Listen, I became executive chairman of Retail leisure business school Perth Leisure we had nightclubs bars bingo halls in most of Blackpool that I did that for a few years and in the end had to break it up as he wasn't going anywhere and give the money back to the shareholders and then I went to do a number of different things that sort of plural existence portfolio career in 2009 after the Hutton report where you came in as chairman.

Yes, I can remember vividly following that crisis with a heavy heart you know and it was my wife's birthday and we went out to dinner at The Hub to my shame.

I spend the whole evening telling her where it's gone wrong.

What should have happened how it should have been handled what they needed to do now and she said to me don't be an idiot.

She said if you think if

Sit here all night on my birthday with all that stuff about the reason you got to apply for the vacant Germans job that she's right so with no real expectation.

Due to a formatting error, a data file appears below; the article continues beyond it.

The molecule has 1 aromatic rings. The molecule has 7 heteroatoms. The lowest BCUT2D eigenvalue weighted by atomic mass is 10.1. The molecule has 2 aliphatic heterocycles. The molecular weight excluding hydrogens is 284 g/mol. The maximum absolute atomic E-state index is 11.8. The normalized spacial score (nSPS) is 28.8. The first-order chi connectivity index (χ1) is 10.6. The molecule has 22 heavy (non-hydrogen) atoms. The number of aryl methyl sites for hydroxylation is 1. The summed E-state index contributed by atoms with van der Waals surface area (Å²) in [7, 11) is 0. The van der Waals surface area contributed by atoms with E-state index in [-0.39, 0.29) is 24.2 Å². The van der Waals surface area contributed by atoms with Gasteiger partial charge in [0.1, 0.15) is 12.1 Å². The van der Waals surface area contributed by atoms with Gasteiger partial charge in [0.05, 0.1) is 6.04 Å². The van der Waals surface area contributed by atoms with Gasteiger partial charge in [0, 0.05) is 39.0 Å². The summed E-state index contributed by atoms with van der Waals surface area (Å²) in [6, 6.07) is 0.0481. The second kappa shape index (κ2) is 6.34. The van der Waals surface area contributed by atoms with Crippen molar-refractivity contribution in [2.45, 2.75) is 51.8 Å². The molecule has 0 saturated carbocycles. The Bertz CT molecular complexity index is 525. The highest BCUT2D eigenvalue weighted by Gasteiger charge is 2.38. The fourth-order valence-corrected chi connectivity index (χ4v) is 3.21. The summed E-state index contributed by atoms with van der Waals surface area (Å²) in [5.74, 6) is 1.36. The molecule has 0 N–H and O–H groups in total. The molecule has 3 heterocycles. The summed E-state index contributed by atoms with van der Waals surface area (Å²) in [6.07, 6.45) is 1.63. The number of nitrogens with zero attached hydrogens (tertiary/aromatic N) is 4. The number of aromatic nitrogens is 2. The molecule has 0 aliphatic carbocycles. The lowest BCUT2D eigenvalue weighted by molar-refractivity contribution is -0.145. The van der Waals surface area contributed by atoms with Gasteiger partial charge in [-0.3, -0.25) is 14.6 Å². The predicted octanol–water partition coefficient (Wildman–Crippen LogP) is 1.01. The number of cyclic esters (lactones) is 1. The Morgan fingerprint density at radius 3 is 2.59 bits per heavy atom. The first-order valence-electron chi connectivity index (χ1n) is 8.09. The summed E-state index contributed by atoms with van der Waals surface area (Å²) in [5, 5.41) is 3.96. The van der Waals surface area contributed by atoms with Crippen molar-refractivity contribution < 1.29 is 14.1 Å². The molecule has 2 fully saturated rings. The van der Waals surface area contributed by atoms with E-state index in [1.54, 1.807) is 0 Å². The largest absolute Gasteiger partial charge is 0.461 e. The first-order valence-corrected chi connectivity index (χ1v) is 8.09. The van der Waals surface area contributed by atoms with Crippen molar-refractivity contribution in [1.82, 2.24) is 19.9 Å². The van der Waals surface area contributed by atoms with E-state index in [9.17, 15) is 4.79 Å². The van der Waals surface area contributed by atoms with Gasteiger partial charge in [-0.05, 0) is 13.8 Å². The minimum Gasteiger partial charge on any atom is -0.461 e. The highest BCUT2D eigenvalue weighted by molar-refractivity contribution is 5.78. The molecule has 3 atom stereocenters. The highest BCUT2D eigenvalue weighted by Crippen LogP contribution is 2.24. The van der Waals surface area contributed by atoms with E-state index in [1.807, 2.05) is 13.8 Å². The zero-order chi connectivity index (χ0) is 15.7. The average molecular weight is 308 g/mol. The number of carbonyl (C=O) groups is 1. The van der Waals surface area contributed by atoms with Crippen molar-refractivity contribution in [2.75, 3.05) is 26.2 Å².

I put my name forward into my astonishment.

They asked me to take over as chairman of BBC which was a huge privilege and and the places in meltdown the chairman resigned director general the record on Gregor been fired.

I think Greg shouldn't have been fired and I know but he wasn't is it was his own worst enemy many ways but feel sorry for him.

I mean it's basically become a contest between him and Alastair Campbell in my view and no one would back down.

I think I think no.

I think I will say this to Greg I was really great.

I'm sure the story was right the crime.

Was you didn't get it on the air and away there was defensible they had lived the intro the interview on the Today Show

With the journalist who broke the story was ad-libbed it wasn't scripted.

They didn't they didn't go to Downing Street in time to get a full response from there.